A large part of the events unfold in the unremittingly dark and expressionistic bowels of an immense space ship that conjures up an image of both humanity and cultural icons dwarfed by the ever growing presence of technological determinism. Not since Andrey Tarkovskiy's Solaris has the emptiness of space and the looming presence of technology so succinctly represented the metaphysical state of the human condition.

A stand-out performance in the uniformly stolid cast is that of Debra Dunning in the role of Pvt. Delores Costello. Dunning is an actor I had the pleasure of working with at a large corporate event in Orlando, Florida in 2002. As was the case then, Dunning invests great sensitivity, warmth, and humour into the role.

Leprechaun 4: In Space is not for everybody. It's thematic depth and arcane references may be lost on some audiences. While others may balk at its audacious ability to trivialize violence, sex, horror and death. 

Proceed at your own peril.

Happy St. Patrick's Day everyone!

Friday, March 11, 2011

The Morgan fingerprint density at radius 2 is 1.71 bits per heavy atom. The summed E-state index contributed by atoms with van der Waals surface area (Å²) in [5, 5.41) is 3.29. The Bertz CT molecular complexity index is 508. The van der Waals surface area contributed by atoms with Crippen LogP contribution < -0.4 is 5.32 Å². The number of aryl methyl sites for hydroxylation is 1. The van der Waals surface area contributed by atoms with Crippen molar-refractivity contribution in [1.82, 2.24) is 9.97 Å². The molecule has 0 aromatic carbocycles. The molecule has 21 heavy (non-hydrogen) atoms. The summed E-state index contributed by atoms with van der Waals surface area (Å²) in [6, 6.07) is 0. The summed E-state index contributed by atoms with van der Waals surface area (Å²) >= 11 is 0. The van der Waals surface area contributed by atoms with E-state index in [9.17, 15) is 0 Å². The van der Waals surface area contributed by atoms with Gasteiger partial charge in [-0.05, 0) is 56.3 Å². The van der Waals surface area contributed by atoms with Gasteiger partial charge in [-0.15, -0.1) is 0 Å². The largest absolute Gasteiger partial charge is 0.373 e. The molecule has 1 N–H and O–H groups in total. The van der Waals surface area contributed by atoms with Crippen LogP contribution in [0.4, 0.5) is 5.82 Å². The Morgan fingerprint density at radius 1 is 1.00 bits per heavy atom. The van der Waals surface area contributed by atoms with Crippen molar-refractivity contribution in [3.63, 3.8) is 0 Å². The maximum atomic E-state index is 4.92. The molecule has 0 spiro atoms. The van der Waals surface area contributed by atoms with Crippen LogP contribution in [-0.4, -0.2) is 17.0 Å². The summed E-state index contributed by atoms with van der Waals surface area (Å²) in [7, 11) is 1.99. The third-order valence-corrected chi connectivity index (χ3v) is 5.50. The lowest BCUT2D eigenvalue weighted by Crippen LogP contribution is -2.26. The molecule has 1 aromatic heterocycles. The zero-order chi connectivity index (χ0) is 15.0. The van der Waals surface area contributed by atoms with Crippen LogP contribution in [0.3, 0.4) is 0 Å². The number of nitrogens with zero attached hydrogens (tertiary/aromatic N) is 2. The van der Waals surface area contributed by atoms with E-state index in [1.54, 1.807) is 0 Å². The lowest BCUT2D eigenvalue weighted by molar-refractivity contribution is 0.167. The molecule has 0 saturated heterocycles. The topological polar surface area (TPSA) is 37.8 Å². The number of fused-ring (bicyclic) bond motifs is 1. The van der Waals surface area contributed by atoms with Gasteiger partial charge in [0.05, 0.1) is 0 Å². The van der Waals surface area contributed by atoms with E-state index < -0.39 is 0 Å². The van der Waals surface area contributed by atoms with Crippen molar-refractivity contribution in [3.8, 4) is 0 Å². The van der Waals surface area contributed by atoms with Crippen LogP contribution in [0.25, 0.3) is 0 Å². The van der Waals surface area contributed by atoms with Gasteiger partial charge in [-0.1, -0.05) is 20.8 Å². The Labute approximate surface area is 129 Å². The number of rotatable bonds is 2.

How The Western Went Post Apocalyptic

The Hollywood genre of the Western has had its apocalypse. Some time long ago it all but vanished from the great cinema screens of yore. There was a time, the old ones say, that The Western was a genre that dominated the Great Box Office Wars of the 20th century. A time when at least one western movie was broadcast each day back in The Time of Only 4 Channels on Television. A time when The Cowboy Role was a rite of passage for every male movie star. A time when the presence of the mythological cowboy dominated the fantasy world of every young boy and not just the ones who are really really into Toy Story.

All of that is gone now.

Little of the genre still stands today. The Western can only be seen occasionally in The Museum that is known as Cable Movie Networks. It is only spoken of by The Old Ones, overheard in a coffee shops and bars debating the merits of someone called The Duke over someone called Gary Cooper. Sometimes The Western will attempt to emerge from the sacred ground in which it is buried. A 3:10 to Yuma or an Alpaloosa will stick its head out of the sand. Even when well received, these films do not stay out in the light for long. People like Clint Eastwood and Kevin Kostner have attempted, with varying degrees of success, to keep the genre alive. The Western even manages a small but stable existence in Direct To DVD Valley and in Animated Comedy Gulch.